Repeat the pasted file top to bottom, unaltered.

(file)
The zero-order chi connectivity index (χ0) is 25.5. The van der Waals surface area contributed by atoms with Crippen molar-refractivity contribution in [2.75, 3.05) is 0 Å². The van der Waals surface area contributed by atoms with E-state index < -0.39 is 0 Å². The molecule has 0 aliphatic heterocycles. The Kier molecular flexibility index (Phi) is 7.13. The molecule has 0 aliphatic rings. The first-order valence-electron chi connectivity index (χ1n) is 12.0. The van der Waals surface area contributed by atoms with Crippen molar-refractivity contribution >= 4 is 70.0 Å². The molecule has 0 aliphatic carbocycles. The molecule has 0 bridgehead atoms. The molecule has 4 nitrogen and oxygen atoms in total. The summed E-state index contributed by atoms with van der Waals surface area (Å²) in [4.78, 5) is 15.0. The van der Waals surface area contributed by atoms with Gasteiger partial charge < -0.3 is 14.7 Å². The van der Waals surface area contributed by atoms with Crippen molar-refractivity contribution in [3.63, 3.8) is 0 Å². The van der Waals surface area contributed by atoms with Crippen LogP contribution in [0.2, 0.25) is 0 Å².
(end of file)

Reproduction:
The zero-order chi connectivity index (χ0) is 25.5. The van der Waals surface area contributed by atoms with Crippen molar-refractivity contribution in [2.75, 3.05) is 0 Å². The van der Waals surface area contributed by atoms with E-state index < -0.39 is 0 Å². The molecule has 0 aliphatic heterocycles. The Kier molecular flexibility index (Phi) is 7.13. The molecule has 0 aliphatic rings. The first-order valence-electron chi connectivity index (χ1n) is 12.0. The van der Waals surface area contributed by atoms with Crippen molar-refractivity contribution >= 4 is 70.0 Å². The molecule has 0 aliphatic carbocycles. The molecule has 0 bridgehead atoms. The molecule has 4 nitrogen and oxygen atoms in total. The summed E-state index contributed by atoms with van der Waals surface area (Å²) in [4.78, 5) is 15.0. The van der Waals surface area contributed by atoms with Gasteiger partial charge < -0.3 is 14.7 Å². The van der Waals surface area contributed by atoms with Crippen molar-refractivity contribution in [3.63, 3.8) is 0 Å². The van der Waals surface area contributed by atoms with Crippen LogP contribution in [0.2, 0.25) is 0 Å².